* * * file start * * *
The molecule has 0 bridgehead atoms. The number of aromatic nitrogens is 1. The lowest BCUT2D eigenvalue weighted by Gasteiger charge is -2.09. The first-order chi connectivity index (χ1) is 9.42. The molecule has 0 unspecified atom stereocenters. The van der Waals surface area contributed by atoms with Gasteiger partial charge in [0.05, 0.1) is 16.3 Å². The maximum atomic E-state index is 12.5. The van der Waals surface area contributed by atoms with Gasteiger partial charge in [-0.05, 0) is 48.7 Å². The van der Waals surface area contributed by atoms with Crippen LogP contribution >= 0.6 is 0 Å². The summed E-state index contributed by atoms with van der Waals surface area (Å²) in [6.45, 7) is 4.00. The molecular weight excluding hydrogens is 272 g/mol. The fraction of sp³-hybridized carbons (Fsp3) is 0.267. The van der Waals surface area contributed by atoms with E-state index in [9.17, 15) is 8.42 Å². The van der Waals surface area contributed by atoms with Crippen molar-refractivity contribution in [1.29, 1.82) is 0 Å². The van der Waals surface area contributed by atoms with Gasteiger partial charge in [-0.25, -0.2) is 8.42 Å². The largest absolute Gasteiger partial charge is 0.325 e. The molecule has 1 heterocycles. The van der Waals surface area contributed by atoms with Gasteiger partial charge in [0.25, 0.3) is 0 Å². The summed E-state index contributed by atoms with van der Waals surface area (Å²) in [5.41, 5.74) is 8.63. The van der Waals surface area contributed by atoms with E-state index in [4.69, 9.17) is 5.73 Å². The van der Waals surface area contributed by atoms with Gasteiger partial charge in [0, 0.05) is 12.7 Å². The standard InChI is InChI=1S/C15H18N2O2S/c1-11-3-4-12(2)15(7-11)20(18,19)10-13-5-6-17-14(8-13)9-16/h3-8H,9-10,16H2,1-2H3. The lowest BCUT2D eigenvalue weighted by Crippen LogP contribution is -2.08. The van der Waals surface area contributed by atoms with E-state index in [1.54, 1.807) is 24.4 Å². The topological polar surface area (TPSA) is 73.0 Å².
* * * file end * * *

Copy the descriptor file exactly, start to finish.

The molecule has 0 bridgehead atoms. The number of aromatic nitrogens is 1. The lowest BCUT2D eigenvalue weighted by Gasteiger charge is -2.09. The first-order chi connectivity index (χ1) is 9.42. The molecule has 0 unspecified atom stereocenters. The van der Waals surface area contributed by atoms with Gasteiger partial charge in [0.05, 0.1) is 16.3 Å². The maximum atomic E-state index is 12.5. The van der Waals surface area contributed by atoms with Gasteiger partial charge in [-0.05, 0) is 48.7 Å². The van der Waals surface area contributed by atoms with Crippen LogP contribution >= 0.6 is 0 Å². The summed E-state index contributed by atoms with van der Waals surface area (Å²) in [6.45, 7) is 4.00. The molecular weight excluding hydrogens is 272 g/mol. The fraction of sp³-hybridized carbons (Fsp3) is 0.267. The van der Waals surface area contributed by atoms with E-state index in [9.17, 15) is 8.42 Å². The van der Waals surface area contributed by atoms with Crippen molar-refractivity contribution in [1.29, 1.82) is 0 Å². The van der Waals surface area contributed by atoms with Gasteiger partial charge in [-0.25, -0.2) is 8.42 Å². The largest absolute Gasteiger partial charge is 0.325 e. The molecule has 1 heterocycles. The van der Waals surface area contributed by atoms with Gasteiger partial charge in [0.25, 0.3) is 0 Å². The summed E-state index contributed by atoms with van der Waals surface area (Å²) in [5.41, 5.74) is 8.63. The van der Waals surface area contributed by atoms with E-state index in [4.69, 9.17) is 5.73 Å². The van der Waals surface area contributed by atoms with Gasteiger partial charge in [0, 0.05) is 12.7 Å². The standard InChI is InChI=1S/C15H18N2O2S/c1-11-3-4-12(2)15(7-11)20(18,19)10-13-5-6-17-14(8-13)9-16/h3-8H,9-10,16H2,1-2H3. The lowest BCUT2D eigenvalue weighted by Crippen LogP contribution is -2.08. The van der Waals surface area contributed by atoms with E-state index in [1.54, 1.807) is 24.4 Å². The topological polar surface area (TPSA) is 73.0 Å².